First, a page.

So. What is TSD? It’s a small library whose purpose is to make it easy to collect, render, compare, diff, and test tree-shaped data. Once we get past basic programming, it is very common to have to create orchestras of objects that form conceptual trees. Note, these aren’t literal trees. Hmmm. Better talk about that.
Consider my mp3 collection. A Recording has a number of fields. They include primitives, psuedo-primitives (like String and Date), and references to other objects, like Performers, Label, Producers, etc. Those referenced objects themselves include both embedded fields and references to still other objects. A Performers includes a list of Performer objects, a common collective name, possibly some Session objects, and so on.
None of this is explicitly modeled as a Tree interface or class, nor does the app navigate that object graph using tree-like notation. When it wants to show who performed it, it just de-references the Performers field. One could say "OH MY GOD EVERYTHING IS A TREE", and try to code it as such. That’s fine and its doable, but it’s going to create a great deal of weight. You’re essentially now programming in a new language, TinkerPop or some such, and you gain generality and lose naturalness.
There are cases where that tradeoff says "yes", but there are plenty where it says "no no no". Generality is awesome. But easy natural expression is far more important for most programming problems.
So this data is "tree-shaped". It’s not a tree. It’s just grokkable as a tree. There’s a single root object at the top, and it spreads out and eventually bottoms out into a bunch of leaf objects at the bottom. The nodes are of different type to one another, usually "by level".
(Most object graphs aren’t true trees anyway, they’re just DAGs, directed acyclic graphs. Multiple higher-level nodes can point at the same lower-level node, normal in a DAG, forbidden in a true tree.)
Now, spoze you’re a TDD’er. I am. That means you have to repeatedly set up various object graphs like this, manipulate them, then test the results. Further, you want to grok the setup and grok the results, especially when the test fails. There are a lot of over-simple examples of these sorts of tests on the internet, used to illustrate various library features.
Some of the simplifications: 1) that’s one test, you’ll have hundreds. 2) the trees have two layers, not 5 or 9. 3) the tests are built around simple equality. 4) when the tests fail you’ll have no idea why. 5) they don’t handle irrelevance well.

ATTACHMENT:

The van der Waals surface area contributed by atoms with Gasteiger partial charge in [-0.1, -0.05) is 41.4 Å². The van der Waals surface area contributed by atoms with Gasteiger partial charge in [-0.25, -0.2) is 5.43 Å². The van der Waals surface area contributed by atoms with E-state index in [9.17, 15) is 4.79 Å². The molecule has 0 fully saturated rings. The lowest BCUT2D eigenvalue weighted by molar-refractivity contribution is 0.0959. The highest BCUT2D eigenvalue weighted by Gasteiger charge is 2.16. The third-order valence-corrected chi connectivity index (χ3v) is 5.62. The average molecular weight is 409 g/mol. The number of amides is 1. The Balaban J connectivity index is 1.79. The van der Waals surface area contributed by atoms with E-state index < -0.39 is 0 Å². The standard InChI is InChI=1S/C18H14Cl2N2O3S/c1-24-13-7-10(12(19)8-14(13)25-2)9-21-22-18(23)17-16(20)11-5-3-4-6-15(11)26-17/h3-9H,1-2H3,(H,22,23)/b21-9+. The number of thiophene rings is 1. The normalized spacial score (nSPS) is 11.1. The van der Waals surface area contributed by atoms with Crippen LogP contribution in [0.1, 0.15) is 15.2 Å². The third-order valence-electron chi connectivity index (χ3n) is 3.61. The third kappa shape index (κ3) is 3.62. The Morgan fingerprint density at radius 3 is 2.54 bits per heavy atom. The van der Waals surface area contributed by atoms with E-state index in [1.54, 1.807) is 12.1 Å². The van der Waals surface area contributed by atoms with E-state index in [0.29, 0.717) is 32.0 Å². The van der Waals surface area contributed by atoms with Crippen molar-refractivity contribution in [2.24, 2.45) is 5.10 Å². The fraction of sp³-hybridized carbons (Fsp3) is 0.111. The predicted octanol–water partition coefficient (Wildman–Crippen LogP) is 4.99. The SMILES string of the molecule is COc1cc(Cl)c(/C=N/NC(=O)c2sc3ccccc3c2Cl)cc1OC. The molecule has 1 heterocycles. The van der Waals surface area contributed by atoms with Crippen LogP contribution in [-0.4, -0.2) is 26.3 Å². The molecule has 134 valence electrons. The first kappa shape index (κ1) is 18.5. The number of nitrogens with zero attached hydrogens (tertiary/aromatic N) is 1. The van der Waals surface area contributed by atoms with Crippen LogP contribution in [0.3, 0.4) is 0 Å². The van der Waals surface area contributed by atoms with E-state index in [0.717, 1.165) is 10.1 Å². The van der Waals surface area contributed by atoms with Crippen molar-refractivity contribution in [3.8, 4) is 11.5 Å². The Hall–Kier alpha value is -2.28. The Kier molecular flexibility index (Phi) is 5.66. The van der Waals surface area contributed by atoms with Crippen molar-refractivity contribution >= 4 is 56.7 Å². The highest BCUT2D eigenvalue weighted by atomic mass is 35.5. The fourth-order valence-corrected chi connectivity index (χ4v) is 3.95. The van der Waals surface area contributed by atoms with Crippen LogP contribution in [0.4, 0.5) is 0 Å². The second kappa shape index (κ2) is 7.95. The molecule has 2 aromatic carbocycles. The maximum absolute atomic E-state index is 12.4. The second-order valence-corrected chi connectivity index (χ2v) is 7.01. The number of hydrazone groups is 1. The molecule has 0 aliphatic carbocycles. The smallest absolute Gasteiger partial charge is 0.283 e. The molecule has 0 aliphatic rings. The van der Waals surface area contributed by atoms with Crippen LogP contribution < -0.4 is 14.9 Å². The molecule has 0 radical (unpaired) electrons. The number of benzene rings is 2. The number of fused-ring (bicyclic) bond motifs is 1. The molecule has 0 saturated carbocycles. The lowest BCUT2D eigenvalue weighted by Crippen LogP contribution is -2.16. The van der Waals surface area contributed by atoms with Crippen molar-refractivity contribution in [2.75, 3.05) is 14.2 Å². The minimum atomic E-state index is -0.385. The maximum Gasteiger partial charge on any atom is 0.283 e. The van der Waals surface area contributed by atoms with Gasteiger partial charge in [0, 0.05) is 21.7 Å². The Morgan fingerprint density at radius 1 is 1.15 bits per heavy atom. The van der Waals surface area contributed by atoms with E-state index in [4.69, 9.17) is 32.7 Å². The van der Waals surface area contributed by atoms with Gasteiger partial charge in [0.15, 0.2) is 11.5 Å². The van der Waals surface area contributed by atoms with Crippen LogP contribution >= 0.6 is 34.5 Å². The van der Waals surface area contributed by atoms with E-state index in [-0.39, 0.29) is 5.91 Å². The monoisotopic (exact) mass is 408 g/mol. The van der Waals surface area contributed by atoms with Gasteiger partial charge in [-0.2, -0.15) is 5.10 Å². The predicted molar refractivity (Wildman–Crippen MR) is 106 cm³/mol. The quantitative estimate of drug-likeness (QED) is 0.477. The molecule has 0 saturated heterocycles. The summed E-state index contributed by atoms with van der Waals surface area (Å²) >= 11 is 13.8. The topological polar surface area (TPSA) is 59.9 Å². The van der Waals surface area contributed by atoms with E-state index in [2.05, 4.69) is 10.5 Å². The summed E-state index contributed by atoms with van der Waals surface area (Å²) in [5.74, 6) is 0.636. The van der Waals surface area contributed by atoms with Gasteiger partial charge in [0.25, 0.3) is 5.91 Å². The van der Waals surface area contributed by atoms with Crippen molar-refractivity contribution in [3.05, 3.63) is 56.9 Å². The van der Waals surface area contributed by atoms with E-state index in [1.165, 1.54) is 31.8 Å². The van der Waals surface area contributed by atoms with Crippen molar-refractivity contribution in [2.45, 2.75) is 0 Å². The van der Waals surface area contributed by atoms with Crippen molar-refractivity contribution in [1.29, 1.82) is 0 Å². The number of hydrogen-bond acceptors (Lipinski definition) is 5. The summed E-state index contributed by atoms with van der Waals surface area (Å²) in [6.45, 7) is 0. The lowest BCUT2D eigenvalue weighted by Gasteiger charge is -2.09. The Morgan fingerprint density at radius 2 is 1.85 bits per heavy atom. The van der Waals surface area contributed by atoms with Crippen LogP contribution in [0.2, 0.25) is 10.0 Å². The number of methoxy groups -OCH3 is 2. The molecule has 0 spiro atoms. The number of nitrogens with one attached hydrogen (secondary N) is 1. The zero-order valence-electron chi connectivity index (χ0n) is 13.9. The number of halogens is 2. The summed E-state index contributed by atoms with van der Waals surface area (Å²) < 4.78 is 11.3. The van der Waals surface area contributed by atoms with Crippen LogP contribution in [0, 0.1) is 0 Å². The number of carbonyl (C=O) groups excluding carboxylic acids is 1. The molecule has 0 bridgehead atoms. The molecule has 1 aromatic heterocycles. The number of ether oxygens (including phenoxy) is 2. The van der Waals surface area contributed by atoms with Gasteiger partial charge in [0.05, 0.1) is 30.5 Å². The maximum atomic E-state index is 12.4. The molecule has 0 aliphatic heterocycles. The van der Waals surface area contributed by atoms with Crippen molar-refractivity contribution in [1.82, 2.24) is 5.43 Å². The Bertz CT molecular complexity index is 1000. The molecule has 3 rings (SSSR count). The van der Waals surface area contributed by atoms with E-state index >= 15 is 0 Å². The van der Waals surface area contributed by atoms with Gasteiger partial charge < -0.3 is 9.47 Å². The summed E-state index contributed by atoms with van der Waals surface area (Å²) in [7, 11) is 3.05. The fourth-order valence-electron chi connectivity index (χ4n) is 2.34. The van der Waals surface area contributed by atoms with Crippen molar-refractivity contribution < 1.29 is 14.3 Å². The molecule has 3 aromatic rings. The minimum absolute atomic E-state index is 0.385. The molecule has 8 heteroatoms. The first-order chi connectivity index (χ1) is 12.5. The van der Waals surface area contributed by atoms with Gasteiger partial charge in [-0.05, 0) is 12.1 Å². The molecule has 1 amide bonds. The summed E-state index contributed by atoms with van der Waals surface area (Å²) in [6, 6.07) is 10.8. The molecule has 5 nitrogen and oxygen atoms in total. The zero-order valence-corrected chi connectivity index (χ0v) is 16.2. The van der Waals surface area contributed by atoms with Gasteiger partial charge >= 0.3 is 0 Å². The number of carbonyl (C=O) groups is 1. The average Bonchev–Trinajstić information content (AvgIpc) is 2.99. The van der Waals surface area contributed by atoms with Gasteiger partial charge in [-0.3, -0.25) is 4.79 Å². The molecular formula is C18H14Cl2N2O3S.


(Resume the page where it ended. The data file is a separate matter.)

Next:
Even setting aside TDD, there’s an issue with just rendering. It’s normal in all development styles to want to see the state of these tree-shaped object collections. (This is "print debugging", of course, which is unfairly maligned.)
But if you want to "dump" tree-shaped datasets like this, you’re going to have to write that code yourself. If you’re wondering, a) that’s tedious, and b) there’s housekeeping, and c) it feels like you’re not working on your story, and d) there’s no standard to the output. Now what you could do is add ‘toJson()’ to every class. Now you’ve got a json root, which is one representation of a tree, and you can print it, pretty-print it, diff it, log it, and so on.
That’s better, for sure. It was in fact the experience that got me started on TSD. But it’s not quite enough. JSON or XML are "human readable", but they’re not necessarily human grokkable, and grokkability is key.
Once those trees get big? Look out. If you’ve lived in web-land, you for sure have seen JSON with hundreds or even thousands of characters. Further, depending on context, most of those characters are noise.
So. Now you see the problem. I want to non-tediously enhance my objects so they can make real trees out of tree-shaped data. I want to make those trees easy to make, test, compare, and render.
Tsd intrudes on your existing object class by requiring a mix-in interface with one method:
fun toTsd(output: TsdOutput)
The TsdOutput is seen by your class like a kind of print stream or console that, basically, expects key-value pairs with indentation. To your class, it looks a lot like you’re printing a key-value ASCII tree using just four methods. There are overloads for all the basic types and for the toTsd interface.
Under the hood, of course, TsdOutput isn’t printing anything yet. It’s collecting the data and making it in to a true tree. Once it’s that, the rest of the library can do all sorts of things with it.
So now you have the basic concept of the tsd library. The first time I coded it, maybe 2014 or 2015, it was in java. I found it very useful. My particular favorite feature was an advanced one: a UI that popped up on fails showing me both whole trees and a diff tree.
That kinda thing is of course not bound into tsd’s core, depending on UI and Junit in non-portable ways. But I’ll be doing it again, and putting it into an adjunct library, and hopefully others can do the same for their environment.
Tsd is open source MIT license, here:
It doesn’t do anything yet. First I had to learn how to do multi-project gradle builds. But I’ll be working on it, here and there now and then, and sharing notes. If you want to help, ping me!
The next step for me? Play around to see if Kotlin can express those four basic API’s in a way that makes the toTsd methods look and feel as obvious as possible.